In the waning days of WWI, a U.S. "Mystery Ship," sets sail for the coast of Spain towing a submarine. Their mission is to find and sink a U-boat that has been especially effective in ... See full summary »
Nan Masters, a single mother living with her four marriageable daughters, plans to marry Sam Sloane, businessman. Out of the blue her 1st husband Jim returns after deserting the family 20 ... See full summary »
Polio breaks out in Rio de Janeiro, the serum is in Santiago and there's only one way to get the medicine where it's desperately needed: flown in by daring pilots who risk the treacherous weather and forbidding peaks of the Andes.
Blizzard, deranged from a childhood operation in which both his legs were perhaps needlessly amputated after an accident, becomes a vicious criminal, and eventually mob leader of the San Francisco underworld. Out for revenge against the surgeon who performed his operation, he undergoes brain surgery which has a chance of altering his anti-social behavior.Written by
Doug Sederberg <email@example.com>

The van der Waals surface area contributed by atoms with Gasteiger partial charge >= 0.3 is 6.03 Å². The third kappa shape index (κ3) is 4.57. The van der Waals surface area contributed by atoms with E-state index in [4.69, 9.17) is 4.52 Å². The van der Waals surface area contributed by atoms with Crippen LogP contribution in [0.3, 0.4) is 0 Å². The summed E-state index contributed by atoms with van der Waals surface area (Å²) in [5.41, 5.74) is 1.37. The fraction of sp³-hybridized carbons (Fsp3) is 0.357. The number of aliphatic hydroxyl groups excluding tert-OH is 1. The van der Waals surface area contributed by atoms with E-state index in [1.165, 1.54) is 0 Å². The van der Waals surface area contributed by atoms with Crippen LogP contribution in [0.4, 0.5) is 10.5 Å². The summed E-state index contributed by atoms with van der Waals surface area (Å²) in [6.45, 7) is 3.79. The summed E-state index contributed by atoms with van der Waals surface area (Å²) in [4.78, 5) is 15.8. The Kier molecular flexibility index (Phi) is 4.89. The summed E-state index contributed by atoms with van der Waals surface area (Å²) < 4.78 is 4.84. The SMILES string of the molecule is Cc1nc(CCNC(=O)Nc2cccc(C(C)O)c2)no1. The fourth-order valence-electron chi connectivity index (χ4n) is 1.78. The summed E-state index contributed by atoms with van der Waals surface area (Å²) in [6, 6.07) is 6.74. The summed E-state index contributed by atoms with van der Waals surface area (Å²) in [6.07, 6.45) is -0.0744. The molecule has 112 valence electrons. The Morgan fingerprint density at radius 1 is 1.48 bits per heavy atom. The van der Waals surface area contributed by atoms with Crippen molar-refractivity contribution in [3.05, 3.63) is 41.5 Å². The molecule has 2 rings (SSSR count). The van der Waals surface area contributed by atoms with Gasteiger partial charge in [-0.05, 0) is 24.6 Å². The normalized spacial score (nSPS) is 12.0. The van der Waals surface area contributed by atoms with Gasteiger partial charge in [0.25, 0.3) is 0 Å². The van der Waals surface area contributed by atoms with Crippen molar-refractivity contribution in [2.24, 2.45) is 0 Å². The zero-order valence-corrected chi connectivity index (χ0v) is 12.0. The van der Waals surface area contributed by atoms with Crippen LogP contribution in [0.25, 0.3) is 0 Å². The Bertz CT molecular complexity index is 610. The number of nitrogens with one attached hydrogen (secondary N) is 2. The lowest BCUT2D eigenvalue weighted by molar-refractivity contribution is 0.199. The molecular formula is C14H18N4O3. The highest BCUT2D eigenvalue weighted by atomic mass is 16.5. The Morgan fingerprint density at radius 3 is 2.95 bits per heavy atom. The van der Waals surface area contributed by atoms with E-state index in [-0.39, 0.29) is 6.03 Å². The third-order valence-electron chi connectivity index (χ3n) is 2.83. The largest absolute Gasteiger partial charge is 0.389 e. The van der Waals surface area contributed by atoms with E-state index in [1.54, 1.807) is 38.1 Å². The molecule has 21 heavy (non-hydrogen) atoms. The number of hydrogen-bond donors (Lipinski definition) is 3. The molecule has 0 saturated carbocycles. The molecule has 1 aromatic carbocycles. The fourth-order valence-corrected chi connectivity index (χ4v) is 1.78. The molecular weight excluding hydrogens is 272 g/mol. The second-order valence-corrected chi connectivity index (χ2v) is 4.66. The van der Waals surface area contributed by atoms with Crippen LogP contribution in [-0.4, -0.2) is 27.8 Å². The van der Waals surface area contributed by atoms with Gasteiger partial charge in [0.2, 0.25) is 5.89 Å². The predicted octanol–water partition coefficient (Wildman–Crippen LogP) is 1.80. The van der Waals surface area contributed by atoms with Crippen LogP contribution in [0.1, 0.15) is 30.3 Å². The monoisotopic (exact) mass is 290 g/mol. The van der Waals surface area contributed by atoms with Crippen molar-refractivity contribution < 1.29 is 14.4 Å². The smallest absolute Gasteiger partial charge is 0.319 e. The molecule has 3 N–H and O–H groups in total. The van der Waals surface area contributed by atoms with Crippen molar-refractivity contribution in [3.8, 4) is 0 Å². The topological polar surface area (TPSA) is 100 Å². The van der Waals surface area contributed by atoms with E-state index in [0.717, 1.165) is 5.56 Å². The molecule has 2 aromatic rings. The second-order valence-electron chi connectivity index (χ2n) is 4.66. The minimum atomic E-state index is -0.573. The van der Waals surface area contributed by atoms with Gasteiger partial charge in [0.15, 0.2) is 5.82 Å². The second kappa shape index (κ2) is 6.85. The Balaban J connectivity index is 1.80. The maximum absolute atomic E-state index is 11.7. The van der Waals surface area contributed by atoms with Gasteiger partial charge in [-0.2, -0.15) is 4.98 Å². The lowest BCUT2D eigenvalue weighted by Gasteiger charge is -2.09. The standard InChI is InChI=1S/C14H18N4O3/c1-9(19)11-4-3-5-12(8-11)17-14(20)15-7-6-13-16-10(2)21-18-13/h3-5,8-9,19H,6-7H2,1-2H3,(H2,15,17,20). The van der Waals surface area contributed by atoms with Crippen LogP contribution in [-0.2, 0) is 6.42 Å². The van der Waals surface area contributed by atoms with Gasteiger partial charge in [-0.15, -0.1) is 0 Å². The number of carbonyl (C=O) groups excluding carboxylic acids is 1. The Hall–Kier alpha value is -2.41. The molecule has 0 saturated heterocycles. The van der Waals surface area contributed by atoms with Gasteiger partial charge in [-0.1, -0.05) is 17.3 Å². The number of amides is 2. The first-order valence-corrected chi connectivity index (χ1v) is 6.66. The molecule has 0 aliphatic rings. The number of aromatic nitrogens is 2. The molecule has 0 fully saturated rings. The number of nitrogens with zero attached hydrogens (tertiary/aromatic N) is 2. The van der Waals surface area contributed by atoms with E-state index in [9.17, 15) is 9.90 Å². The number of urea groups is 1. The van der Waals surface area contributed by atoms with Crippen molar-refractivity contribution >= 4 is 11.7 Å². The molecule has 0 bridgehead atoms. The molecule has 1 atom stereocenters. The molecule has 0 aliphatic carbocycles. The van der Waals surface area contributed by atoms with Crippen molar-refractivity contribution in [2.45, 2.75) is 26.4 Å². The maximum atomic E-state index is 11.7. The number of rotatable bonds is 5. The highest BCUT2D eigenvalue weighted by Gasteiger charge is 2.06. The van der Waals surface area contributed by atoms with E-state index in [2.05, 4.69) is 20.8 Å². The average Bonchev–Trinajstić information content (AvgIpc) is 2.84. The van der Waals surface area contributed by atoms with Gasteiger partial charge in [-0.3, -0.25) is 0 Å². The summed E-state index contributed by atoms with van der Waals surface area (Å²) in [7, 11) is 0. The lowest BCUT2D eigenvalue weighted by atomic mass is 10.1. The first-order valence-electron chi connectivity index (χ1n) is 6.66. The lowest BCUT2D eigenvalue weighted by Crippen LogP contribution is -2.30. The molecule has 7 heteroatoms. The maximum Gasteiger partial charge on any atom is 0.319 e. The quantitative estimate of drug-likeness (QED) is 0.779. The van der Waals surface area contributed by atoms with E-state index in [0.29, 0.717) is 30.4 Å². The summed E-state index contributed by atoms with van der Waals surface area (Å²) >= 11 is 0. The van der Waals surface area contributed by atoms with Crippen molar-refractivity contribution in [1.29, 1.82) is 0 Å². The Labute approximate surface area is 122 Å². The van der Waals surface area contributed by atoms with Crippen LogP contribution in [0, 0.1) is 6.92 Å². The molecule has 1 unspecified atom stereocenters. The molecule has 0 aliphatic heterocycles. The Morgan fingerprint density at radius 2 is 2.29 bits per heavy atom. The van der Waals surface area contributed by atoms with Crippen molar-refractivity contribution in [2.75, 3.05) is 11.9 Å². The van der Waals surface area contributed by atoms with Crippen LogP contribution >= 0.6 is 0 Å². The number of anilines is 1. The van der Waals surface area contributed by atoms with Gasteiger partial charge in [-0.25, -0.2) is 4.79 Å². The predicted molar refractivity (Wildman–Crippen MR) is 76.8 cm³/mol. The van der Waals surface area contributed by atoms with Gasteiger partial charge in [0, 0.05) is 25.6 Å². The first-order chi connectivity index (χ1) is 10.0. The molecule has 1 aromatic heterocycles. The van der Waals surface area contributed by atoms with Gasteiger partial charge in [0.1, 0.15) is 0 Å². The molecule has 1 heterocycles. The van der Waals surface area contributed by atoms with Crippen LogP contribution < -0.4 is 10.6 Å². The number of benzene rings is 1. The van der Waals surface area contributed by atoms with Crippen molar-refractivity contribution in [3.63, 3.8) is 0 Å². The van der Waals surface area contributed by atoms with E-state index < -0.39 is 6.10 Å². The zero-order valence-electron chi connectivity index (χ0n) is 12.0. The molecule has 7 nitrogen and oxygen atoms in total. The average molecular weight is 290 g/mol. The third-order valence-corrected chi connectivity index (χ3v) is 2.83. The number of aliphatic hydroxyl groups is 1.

Lon Chaney gives yet another outstanding performance as a man living with his legs amputated at a young age by mistake. He overhears the doctors first saying it was a mistake and then forging a pact to lie and say the surgery was essential. Chaney grows up to be a bitter, malevolent leader of underground activities in San Francisco. The role gives Chaney several opportunities to show his undeniable skill as an actor and human contortionist. Doubling his legs up and walking on his knees, Chaney mesmerized me with his ability to change reality into fantasy. He looks like a crippled man. Chaney also again showed me his range as an actor that could create pathos through his facial expressions. Never playing a one-dimensional part, Chaney is often brutal and cruel throughout much of the film, yet he enjoys music and art and always possesses a certain charm and affability. A wonderful performance all around! The other actors are very good and the direction is nice and tight. The story is very strong with some melodramatic overtones to be sure. There are some great scenes in this film like Chaney carrying on like a madman demanding the legs of a young doctor and, in particular, the scenes where he poses as Satan after the fall. The film has a nice pace for a silent picture, and the title cards are extremely powerful and literate.
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